Rocket Commander Game


We already talked so much about post-screen shaders, there is barely space left to talk about the Rocket Commander game. Well, that doesn’t matter so much because the Rocket Commander game has already been out for a year now and there are many tutorials available about it, including the very popular video tutorials series on Coding4Fun (which you can find on www.msdn.com or in any search engine).

It would not make sense to repeat all that again here. The Rocket Commander game is also written in Managed DirectX for .NET 1.1; the game itself runs in .NET 2. Managed DirectX is quite different from XNA - a lot of things could be ported easily, but all the font rendering, sprite handling, and so on is completely different code in DirectX and several features like animated models are not supported yet in XNA (or at least they are not easy to import).

For that reason Rocket Commander XNA only shows the basic engine, but it is still a great game and a lot of fun, even on the Xbox 360 with the Xbox 360 controller, for which the game was never intended. This section only talks about the transition problems from MDX to XNA. If you want to know more about Rocket Commander please visit its website at www.RocketCommander.com and check out the video tutorials. Read the source code and documentation and play one of the many game modifications that exist today.

Performance in XNA

No one believes how well XNA performs. The main reason for that is that most of the XNA games that exist today are just simple 2D games, which do not care much about performance and 3D hardware effects and shaders. The other reason is that many people think it is bad for performance to wrap DirectX to Managed DirectX or XNA, which just redirects the calls to the DirectX base framework. The important part here is how much code you can save and how much easier it is to write games in XNA, especially if you want to do a cross-platform game for both the Windows and Xbox 360 platforms. It would be a lot more work to get all these features by just using C++. You would probably need at least twice as many programmers to get everything to work as fast as an experienced XNA team could create a game. More likely you will also run into more problems with memory issues, pointer management, and overall manageability in an unmanaged environment.

I have proven in the past that most programmers are just plain wrong assuming Managed DirectX is a lot slower than DirectX; it does not really matter. If your code uses 100% of the GPU and 100% CPU you probably don’t have a game, but just a benchmark to stress test or play around. Even in these situations Managed DirectX reaches almost the same performance (98%–99%), but for a real game it does not matter anyway because you will not have time to optimize every single line of your code. Instead you will focus on the important parts and try to get 10%–20% of the code, which is called the most often, to work as fast as possible. Adding performance improvements to the other 80%–90% takes five times longer and the improvements would only bring you a very few percent better frame rate.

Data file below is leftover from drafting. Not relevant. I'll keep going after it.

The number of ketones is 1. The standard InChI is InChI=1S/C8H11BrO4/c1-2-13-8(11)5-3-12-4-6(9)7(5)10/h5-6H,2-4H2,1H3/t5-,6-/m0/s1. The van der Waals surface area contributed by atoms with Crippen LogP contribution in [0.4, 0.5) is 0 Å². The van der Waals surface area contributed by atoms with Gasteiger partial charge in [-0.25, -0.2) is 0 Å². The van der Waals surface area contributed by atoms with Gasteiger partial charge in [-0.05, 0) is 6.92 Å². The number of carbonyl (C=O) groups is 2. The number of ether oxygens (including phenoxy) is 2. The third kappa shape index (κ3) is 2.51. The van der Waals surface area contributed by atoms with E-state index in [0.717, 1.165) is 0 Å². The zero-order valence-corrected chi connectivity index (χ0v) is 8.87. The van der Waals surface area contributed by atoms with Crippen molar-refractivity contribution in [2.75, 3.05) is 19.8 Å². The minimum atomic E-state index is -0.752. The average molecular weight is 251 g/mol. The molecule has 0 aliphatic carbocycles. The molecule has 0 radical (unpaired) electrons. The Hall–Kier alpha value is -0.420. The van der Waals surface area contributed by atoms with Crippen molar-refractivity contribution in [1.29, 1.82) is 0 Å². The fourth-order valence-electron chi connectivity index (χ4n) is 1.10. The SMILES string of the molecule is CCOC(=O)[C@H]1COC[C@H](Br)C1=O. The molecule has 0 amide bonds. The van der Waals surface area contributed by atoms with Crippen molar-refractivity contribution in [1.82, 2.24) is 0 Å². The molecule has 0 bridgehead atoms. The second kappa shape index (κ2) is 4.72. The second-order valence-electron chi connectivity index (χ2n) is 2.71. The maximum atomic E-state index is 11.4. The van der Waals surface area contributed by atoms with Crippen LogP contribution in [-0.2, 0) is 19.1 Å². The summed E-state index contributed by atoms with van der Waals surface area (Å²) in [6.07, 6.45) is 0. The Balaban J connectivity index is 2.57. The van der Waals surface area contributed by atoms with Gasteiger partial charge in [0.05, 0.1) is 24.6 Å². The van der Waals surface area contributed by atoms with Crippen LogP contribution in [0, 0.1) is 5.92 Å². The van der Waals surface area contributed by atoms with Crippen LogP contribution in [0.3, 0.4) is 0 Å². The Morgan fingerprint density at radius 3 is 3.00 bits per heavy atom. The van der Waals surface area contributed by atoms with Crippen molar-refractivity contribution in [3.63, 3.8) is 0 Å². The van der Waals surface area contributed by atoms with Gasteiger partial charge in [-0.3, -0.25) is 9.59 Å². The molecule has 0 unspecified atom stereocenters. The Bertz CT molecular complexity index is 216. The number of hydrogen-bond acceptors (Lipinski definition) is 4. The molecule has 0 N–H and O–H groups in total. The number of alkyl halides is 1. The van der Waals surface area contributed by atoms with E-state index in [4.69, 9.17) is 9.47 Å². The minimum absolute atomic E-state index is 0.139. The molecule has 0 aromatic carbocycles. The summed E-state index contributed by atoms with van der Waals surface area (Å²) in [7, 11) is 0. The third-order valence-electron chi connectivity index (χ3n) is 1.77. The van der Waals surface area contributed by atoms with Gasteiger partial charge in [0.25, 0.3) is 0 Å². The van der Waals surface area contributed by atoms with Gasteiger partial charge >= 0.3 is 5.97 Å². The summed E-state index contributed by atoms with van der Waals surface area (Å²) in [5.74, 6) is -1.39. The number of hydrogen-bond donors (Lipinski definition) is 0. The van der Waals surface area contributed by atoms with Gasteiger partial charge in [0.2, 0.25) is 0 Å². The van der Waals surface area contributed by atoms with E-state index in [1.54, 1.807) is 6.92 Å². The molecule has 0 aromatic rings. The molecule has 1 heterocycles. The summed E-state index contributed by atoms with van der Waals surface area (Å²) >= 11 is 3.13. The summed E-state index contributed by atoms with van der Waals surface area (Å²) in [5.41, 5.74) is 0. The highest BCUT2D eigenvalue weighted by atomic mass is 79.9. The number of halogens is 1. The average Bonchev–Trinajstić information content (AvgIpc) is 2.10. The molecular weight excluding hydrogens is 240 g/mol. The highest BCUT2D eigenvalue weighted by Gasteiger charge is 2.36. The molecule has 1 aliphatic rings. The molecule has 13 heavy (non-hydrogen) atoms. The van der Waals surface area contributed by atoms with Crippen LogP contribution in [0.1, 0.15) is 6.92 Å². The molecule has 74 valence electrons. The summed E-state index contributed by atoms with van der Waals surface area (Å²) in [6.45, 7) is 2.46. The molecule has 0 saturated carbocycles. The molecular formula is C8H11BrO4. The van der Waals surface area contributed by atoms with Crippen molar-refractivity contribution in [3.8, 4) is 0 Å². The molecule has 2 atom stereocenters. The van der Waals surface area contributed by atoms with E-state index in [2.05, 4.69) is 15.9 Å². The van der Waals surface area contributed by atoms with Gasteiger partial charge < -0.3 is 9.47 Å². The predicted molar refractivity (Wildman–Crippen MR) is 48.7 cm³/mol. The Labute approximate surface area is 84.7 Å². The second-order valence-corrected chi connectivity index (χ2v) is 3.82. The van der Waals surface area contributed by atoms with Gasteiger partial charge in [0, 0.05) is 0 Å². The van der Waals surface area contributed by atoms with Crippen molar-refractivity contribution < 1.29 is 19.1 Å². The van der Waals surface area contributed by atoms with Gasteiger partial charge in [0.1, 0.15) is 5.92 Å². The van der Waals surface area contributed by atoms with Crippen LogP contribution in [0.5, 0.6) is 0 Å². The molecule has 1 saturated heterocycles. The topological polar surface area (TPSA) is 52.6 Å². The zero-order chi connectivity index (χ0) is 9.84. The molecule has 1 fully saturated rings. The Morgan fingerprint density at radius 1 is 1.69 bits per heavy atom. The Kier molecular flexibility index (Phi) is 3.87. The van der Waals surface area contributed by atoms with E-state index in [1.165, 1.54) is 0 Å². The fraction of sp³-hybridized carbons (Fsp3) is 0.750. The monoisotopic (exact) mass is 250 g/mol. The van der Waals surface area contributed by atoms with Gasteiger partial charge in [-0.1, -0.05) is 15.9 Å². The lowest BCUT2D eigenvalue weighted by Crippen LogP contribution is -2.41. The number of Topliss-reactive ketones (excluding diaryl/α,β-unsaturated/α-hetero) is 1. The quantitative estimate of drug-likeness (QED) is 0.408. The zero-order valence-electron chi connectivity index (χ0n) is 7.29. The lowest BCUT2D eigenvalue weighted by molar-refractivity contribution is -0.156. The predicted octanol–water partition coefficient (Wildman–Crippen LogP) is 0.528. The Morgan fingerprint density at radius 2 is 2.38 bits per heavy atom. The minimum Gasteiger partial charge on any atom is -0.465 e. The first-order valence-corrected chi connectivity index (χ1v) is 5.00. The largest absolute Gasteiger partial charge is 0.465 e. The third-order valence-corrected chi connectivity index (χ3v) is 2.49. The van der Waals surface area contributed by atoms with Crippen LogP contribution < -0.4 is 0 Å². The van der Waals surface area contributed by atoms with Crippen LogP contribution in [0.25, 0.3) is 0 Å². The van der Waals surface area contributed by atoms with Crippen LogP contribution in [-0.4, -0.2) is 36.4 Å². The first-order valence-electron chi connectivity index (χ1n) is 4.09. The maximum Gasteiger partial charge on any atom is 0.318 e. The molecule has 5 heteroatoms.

Instead, you should focus on the game itself. The gamer does not care if the game runs at 59 or 58 frames; he wants a fun game and if you allow different settings he can even minimize the resolution and disable effects to get to a higher frame rate. Too many games today only focus on the graphics (like I do in this book, but at least I try also to show many cool game ideas, and hopefully you can use the base code and make your own games without writing graphics engines for a long time without writing any new game).

Anyway, the Rocket Commander code was heavily optimized and I did a lot of performance tests back when I developed the first version. The whole game was also coded in just four weeks and it is not always easy to get the most out of the shaders if you have such little time. I still managed to get over 100 frames per second on a medium PC with a Shader Model 2.0 card and a high screen resolution while showing up to 5000 asteroids (in some cases over 30 million polygons were rendered each second) at the same time each frame including collision testing and some other effects. Lower-end PCs, even ones completely without shader support, were still able to run the game. It did not look as pretty, but it ran very nicely.

Today computers are even faster and CPUs have multiple cores, which can be used to execute several tasks at the same time. The Xbox 360 has three cores too and it uses six threads, which execute all the game code you need. I don’t know of any game today that really needs this immense CPU power on the Xbox 360; the GPU is pretty fast too, but especially on high resolutions it is still the GPU that will prevent you from getting better frame rates.

The Rocket Commander game is actually a nice example of how to split the work into two cores. The physics calculations and the pre-testing if asteroids and sectors are even visible take up half of the CPU time (sometimes even more). The rendering plus additional effects take the other half of the CPU time each frame. The physics can be done in parallel to the rendering because all the physics calculation checks is whether two asteroids intersect with each other and in that case, it bounces both of them off (see Figure 8-20) and makes sure they don’t intersect anymore.

image from book
Figure 8-20

The next frame the newly updated physics positions, movement vectors, and so on can be used, which is only a slight disadvantage because the physics is now calculated for the next frame and not for the current frame (it would be too late trying to render the new physics positions because most of the asteroids will already be rendered when the physics update is complete). As you can see in the image you don’t have to check every asteroid, only the ones near to each other, and this can even be optimized further by putting them into sectors, which helped to improve the physics performance by a factor of 10 in the original Rocket Commander.